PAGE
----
The inheritance tax paid on an individual’s estate upon their death is charged at a hefty 40% rate on the value of their estate after deducting the tax-free inheritance tax threshold, known as the ‘nil rate band’. The value of an estate is comprised of all of the deceased person’s assets, including property, shares and savings. The inheritance tax nil rate band is currently £325,000 and an additional property allowance of £175,000 on top of this is being brought in for those owning a main property that is being passed to their direct descendants, bringing the overall total to a potential £500,000 per individual or £1 million for married couples and civil partners.  The additional rate is being phased in over four years from 2017 at £100,000 until it reaches £175,000 in April 2020.  Note that any unused nil rate band can be transferred to a surviving spouse or civil partner.

For those with an estate valued above this level, a number of steps can be taken throughout their lifetime to minimise the amount of inheritance tax that will become payable upon their death. While no one likes to think about death, careful planning will ensure that as much as possible of an individual’s hard-earned estate is left to their intended beneficiaries rather than it going to HMRC’s coffers.Continue reading

Property Tax Update

There is no doubt that property landlords are on the government’s radar and have been targeted in recent Budget announcements. These have resulted in some substantial changes to the way income from properties is taxed and we have provided a recap of all the various changes due to take place below.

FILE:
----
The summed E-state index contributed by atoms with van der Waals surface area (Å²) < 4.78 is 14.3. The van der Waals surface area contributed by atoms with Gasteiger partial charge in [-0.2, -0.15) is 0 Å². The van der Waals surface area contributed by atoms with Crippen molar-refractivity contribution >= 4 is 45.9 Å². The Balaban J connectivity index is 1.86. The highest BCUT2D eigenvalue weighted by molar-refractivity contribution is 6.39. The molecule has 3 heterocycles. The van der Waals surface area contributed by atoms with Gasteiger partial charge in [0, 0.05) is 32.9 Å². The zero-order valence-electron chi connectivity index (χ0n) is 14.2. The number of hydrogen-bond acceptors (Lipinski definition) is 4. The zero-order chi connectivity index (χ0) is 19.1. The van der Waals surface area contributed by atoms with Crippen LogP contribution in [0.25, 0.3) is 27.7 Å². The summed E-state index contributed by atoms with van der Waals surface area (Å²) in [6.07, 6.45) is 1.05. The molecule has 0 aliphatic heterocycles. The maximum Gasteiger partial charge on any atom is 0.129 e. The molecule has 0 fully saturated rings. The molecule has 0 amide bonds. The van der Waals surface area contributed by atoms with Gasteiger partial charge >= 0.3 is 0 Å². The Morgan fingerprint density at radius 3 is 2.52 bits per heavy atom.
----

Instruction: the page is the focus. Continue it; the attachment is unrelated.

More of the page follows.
Stamp Duty Land Tax (SDLT)

In the 2015 Autumn Statement it was announced that from 1 April 2016, individuals purchasing an ‘additional’ residential property such as a second home or buy-to-let property would be subject to an extra 3% of stamp duty above the regular rate of stamp duty that would normally be applicable to the property.  Property Tax

The additional stamp duty is payable on the entire purchase price if the buyer owns more than one residential property at the end of the day on which the property purchase occurs.  Buyers who purchase a home before selling their old one will therefore be caught but note that if the old home is sold within 3 years of the purchase of the new property, the additional 3% duty can be refunded. Note that married couples and civil partners are treated as a single unit when it comes to determining whether the purchase constitutes an ‘additional’ property.Continue reading

HMRC’s Let Property Campaign

HMRC Let Property Campaign | Coral Accountancy ServicesHMRC’s Let Property Campaign is aimed at individuals who own and rent out property but have not been declaring the rental profits to HMRC.  Landlords have the opportunity to voluntarily come forward and notify HMRC of the previously undeclared rental profits and will be offered more lenient terms as a result.  However, those that have not reported the income or made a voluntary disclosure are starting to get caught out as HMRC sends out letters to property owners who it believes have unreported rental income.

The ‘Let Property Campaign’ was announced in September 2013 and is still ongoing. Its aim is to encourage landlords who let out their property but don’t report the income to HMRC to come forward and bring their tax affairs up-to-date.  Making a voluntary ‘disclosure’ in this way is likely to result in more favourable terms than if HMRC discover the unreported rental income first.Continue reading

Why have I received a P800 tax calculation letter from HMRC?

P800 tax calculation letter

Why have I received a P800 tax calculation letter from HMRC?